the broken branch
joins up with itself
Haiku selection and comments by Rodney Williams
It goes without saying that the best haiku – like most powerful pieces of writing – often work on more than one level of meaning. For me as a reader, this very fine piece by Cynthia Rowe does just that.
In one dimension, it prompts reflections upon one’s own experience, especially in relation to memories of travelling within Australia.
Every time I read this haiku, my mind’s eye finds itself returning to images inextricably linked to an epic road-trip that I undertook with one of my best friends, driving from down here in southern Victoria, all the way up through Mildura, and then out along the Darling River Valley – past the Menindee Lakes – to Broken Hill and Silverton: right into the mythical outback …
Yet one of the other joys to be derived from this poem lies in the precision of its choice of language. For it is not the bank of a river which gives this haiku its context, of course, much less the sense of a curve or bend created by the power of the stream’s current carving its way through the land. Instead, it is the notion of an edge which gives this haiku its tension, as well as an initial point of focus. And that suggestive element is right at the heart of this poem’s power.
For this is a haiku which dares to deal – despite its brevity – with a set of large ideas: it begins with a sense of extremity (with things being out on the edge), before focusing in upon damage, only to resolve itself with a sense of repair: all in just three compact lines …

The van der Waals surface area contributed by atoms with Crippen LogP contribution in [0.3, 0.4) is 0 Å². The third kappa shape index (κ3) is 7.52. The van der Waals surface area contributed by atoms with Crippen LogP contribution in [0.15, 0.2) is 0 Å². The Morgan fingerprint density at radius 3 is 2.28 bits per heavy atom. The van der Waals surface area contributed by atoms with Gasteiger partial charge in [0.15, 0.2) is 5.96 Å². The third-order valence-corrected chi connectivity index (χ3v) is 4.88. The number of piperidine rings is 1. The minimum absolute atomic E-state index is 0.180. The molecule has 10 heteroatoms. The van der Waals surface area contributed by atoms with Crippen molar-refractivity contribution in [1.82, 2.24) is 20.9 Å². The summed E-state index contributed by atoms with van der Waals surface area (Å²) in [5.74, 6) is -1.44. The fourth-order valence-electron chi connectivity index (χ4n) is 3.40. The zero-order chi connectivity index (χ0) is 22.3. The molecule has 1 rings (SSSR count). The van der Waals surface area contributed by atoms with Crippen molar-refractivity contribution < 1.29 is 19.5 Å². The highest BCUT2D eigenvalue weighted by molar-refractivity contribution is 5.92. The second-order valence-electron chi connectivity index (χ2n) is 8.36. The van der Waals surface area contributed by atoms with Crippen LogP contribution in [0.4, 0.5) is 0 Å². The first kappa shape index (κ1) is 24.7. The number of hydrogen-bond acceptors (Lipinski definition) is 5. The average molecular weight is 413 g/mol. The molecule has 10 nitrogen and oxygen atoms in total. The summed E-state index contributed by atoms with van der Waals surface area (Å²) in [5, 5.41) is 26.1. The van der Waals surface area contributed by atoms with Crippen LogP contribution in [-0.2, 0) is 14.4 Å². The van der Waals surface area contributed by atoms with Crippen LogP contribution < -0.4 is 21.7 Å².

Aurally linked by alliteration, the “broken branch” has been visually re-united – most of all – through the poet observing its reflection on the surface of river water, where it thereby “joins up with itself”.
On a deeper level, however, there truly is a Zen-like quality to this thought-provoking haiku, in the sense that opposites – on the margins of things – are brought into a state of unity and completion, offering the reader a comforting sense of resolution, through wholeness being restored.
Dare I add that I likewise find myself coming full circle here – just as the broken branch has done, as a reflection at the edge of a river – as I pass my Executive role in the Australian Haiku Society over to the capable hands of Simon Hanson, already the convenor of this very section on Featured Haiku.
As for Cynthia Rowe, not only has she written many other resonant haiku, along with this one: she was the previous President of the Australian Haiku Society too, of course – indeed, she was the person who invited me to become its Secretary in the first place … Along with Cynthia and Simon, my heartfelt appreciation also goes to Vanessa Proctor and Lynette Arden, Lyn Reeves and Jacqui Murray, Beverley George and Lorin Ford, for all their support across time. In parting, my very best wishes extend to everyone else who also shares a passion for haiku that dare to arise from the ‘river’s edge’!
First published: The Third Australian Haiku Anthology, edited by Jacqui Murray & Katherine Samuelowicz, paper wasp, 2011 (p. 58).